Satanic Temple headquarters to open quietly in Salem
When The Satanic Temple officially opens its doors on Friday, Salem will become home to the organization’s international headquarters.
But pitchfork-wielding mobs protesting the move seem unlikely, as the fire-and-brimstone theology of the Puritans who once populated the city has given way to a “live and let live” attitude in present day Salem
Less than a mile from Gallows Hill — the notorious spot where villagers executed more than a dozen people accused of witchcraft in the 1690s — an 1882 Victorian on Bridge Street will serve as The Satanic Temple’s first physical headquarters, said Lucien Greaves, the temple’s spokesman.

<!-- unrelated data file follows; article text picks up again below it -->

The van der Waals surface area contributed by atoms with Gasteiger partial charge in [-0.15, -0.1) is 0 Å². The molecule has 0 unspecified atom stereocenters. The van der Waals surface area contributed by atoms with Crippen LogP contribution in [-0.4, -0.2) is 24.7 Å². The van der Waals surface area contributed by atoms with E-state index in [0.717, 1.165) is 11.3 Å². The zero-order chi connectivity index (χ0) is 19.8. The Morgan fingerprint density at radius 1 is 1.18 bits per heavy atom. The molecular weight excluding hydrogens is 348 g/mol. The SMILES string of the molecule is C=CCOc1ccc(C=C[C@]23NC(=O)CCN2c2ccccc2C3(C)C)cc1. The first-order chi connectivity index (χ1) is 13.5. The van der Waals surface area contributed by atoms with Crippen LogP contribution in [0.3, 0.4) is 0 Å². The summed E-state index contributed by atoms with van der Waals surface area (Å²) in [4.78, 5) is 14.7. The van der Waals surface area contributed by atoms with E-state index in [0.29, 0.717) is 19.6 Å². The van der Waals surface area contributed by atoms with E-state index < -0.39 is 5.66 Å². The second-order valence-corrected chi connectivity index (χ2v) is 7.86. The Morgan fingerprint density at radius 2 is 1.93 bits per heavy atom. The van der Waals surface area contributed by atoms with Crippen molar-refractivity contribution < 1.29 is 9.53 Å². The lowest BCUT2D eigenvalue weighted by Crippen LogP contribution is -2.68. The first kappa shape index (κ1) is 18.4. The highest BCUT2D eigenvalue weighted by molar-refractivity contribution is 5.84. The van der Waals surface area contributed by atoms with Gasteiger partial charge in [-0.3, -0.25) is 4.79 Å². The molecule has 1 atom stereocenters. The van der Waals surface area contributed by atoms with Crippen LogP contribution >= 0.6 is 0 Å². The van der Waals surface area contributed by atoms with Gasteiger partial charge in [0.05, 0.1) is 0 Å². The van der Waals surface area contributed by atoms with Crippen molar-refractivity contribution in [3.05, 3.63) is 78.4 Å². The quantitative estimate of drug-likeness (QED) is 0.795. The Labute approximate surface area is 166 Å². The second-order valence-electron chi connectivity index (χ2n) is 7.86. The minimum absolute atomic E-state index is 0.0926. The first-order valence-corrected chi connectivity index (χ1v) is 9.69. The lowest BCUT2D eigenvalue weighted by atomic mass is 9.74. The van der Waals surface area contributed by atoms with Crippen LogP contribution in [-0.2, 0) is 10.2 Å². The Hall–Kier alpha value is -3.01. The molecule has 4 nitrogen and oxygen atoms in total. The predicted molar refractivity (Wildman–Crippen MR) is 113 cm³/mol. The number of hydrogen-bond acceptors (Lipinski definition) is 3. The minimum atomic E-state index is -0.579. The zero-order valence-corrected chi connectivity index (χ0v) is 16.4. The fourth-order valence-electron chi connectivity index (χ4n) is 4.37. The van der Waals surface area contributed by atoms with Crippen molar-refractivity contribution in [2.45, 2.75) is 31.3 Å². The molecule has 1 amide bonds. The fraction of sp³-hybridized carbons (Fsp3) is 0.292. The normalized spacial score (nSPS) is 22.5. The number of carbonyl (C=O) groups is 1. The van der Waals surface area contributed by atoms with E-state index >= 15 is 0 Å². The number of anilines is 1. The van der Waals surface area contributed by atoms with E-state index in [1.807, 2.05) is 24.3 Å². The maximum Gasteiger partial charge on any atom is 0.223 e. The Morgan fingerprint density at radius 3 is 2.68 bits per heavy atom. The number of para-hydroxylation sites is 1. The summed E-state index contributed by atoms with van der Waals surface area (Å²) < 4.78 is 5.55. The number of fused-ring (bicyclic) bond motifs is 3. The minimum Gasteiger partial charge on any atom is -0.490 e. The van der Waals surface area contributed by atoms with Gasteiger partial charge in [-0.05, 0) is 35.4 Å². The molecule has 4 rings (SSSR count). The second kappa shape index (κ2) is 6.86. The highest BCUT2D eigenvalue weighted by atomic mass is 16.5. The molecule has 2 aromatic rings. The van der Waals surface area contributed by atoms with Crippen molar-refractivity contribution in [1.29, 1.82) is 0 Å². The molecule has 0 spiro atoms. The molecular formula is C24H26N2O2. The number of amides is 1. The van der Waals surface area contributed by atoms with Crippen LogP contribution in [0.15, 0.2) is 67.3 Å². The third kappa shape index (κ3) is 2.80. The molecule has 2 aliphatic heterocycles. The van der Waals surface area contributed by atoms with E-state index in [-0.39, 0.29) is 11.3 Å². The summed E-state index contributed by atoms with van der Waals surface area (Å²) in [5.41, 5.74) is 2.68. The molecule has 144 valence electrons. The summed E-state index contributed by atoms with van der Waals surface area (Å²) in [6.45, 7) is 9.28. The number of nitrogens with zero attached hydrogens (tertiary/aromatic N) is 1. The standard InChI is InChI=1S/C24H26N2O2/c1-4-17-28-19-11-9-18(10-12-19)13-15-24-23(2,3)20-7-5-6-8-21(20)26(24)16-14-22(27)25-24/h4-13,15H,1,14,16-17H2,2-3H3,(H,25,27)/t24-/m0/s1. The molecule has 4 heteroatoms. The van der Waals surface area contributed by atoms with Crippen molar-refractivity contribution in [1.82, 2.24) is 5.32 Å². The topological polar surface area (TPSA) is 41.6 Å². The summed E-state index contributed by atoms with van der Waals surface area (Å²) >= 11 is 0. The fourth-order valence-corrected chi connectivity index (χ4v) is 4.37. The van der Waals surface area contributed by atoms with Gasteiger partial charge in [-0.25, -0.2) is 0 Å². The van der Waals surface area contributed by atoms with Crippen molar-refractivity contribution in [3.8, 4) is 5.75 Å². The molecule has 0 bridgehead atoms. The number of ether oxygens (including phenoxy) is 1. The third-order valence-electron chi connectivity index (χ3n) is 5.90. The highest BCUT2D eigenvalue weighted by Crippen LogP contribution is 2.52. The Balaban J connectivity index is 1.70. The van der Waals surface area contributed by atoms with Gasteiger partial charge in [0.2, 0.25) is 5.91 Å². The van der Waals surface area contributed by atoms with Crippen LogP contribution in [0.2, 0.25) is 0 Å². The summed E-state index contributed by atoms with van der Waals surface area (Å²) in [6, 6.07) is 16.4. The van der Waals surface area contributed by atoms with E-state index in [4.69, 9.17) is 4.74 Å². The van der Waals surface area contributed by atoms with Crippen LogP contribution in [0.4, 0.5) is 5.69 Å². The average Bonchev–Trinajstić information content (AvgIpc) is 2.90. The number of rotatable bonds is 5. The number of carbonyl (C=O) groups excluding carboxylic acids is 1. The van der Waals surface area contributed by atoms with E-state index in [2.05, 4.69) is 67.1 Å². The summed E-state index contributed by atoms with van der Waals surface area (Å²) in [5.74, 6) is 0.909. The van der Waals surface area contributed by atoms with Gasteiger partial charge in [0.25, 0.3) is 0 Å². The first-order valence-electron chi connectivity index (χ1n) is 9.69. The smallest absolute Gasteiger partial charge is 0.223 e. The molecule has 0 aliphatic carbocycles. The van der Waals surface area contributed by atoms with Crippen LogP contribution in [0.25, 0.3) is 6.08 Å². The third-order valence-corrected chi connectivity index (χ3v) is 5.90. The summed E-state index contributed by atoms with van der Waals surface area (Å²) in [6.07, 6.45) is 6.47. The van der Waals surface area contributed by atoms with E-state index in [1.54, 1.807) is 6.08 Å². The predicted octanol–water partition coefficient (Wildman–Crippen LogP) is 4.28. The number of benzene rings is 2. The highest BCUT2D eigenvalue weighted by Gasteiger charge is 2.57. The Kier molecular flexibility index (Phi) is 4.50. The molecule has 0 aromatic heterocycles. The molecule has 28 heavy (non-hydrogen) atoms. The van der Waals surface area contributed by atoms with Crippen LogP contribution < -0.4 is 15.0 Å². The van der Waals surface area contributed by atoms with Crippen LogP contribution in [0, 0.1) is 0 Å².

“The history of Salem is also part of the history of Satanism,” Greaves said. “I feel that [Salem] is a very appropriate place for this” temple.
The Satanic Temple building, which is zoned as an art gallery, will open to the public with art installations, lectures, and film screenings, said Greaves, a Cambridge resident.
Those expecting the kind of demonic scenes portrayed in Roman Polanski’s 1968 film, “Rosemary’s Baby,” will likely find themselves disappointed.
Dating back centuries, Satanism has been misunderstood by wide swaths of American society, Greaves said. Satanists do not worship an Antichrist, or any other deity. Rather, Satanism preaches independent thought and using evidence-based science as a basis for understanding the world, and views Satan as a literary figure representing an eternal struggle against authoritarianism.